For Want of Chocolate
by J. F. Lewis
Nobody warned me about chocolate, which is why I was standing in the mall right
outside Godiva, and to be honest, I thought I was going to go berserk. The
luxurious bitter scent of dark chocolate mixed with other odors that I'd never
noticed before: a spicy flair, a fruity bouquet . . .
When I was human, these odors never sang to me the way they did now that my
olfactory senses had received a mystical boost.
Of course, no matter how good it smelled, I knew I couldn't have any. Vampires
can't eat . . . and I'd known that. Hell, I'd been dating one, for over a year. But in
the moment, when I got the news about mom's illness and Jason made his offer, I
hadn't been thinking about food, my job . . . anything.
My boyfriend Jason laughed at me. He leaned over the fourth floor balcony rail, by
the DVD store next to the escalators. His long black hair cascaded past his hard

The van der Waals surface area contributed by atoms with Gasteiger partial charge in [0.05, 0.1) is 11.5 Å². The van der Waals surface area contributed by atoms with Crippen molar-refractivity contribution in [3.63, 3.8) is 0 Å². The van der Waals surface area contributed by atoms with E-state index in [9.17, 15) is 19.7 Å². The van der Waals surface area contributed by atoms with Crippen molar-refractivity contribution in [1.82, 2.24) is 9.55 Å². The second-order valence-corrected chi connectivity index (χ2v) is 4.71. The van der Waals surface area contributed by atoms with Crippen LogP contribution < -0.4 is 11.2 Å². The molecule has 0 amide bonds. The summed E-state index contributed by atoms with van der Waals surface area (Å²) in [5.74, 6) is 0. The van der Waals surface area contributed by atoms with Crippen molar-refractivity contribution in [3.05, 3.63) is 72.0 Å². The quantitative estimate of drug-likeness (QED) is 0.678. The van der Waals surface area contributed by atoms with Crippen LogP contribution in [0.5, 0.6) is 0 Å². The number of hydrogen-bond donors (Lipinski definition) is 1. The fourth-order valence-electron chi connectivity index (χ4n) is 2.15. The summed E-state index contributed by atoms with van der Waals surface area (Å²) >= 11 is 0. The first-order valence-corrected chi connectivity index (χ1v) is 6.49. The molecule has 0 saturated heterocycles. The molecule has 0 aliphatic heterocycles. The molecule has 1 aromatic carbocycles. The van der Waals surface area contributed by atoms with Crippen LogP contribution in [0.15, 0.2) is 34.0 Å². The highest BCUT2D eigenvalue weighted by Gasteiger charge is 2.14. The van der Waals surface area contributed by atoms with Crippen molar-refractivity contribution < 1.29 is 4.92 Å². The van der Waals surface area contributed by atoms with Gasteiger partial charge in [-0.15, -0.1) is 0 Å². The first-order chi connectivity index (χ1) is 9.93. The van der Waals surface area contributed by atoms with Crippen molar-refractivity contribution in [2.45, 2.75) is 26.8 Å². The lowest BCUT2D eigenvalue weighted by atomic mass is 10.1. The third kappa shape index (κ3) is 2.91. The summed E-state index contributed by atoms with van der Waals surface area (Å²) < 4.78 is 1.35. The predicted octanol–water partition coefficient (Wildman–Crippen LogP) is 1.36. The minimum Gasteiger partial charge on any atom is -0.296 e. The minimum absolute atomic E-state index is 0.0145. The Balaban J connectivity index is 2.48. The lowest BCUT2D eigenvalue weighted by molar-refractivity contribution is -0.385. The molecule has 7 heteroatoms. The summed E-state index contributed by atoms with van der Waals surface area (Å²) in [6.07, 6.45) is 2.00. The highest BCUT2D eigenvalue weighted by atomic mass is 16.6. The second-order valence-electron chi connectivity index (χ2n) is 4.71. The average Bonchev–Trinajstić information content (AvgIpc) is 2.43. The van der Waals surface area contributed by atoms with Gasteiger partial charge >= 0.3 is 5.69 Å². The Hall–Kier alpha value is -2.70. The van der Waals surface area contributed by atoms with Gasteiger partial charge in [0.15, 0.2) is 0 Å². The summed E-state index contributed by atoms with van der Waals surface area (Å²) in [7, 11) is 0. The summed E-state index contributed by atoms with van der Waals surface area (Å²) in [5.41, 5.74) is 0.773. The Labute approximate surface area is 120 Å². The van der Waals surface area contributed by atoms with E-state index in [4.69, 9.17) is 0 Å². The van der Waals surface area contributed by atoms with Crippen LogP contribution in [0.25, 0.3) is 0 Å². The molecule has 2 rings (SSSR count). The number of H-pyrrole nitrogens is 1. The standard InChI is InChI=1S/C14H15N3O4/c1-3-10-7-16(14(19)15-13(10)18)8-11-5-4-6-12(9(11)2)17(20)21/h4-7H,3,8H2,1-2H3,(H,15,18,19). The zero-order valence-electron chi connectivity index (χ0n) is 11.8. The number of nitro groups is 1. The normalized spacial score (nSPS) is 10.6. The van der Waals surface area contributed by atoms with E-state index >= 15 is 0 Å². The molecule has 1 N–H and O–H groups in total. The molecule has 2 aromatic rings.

muscled shoulders, and he tossed it back as he laughed. He whispered his words,
but I heard him clearly. "What? You forgot vampires can't eat?"
An older woman brushed past me, purchase made. She didn't wait until she was
out of the mall to open her chocolate. She discarded the bag, removing the multi-colored ribbon from the matte gold box. I felt like that rat in the Pixar movie, the
one that can cook, because when she opened the box, the world faded away and the
scent canceled out everything else. The nearby food court, the woman's own body
odor, even the siren call of blood itself, were replaced by this cornucopia of rich,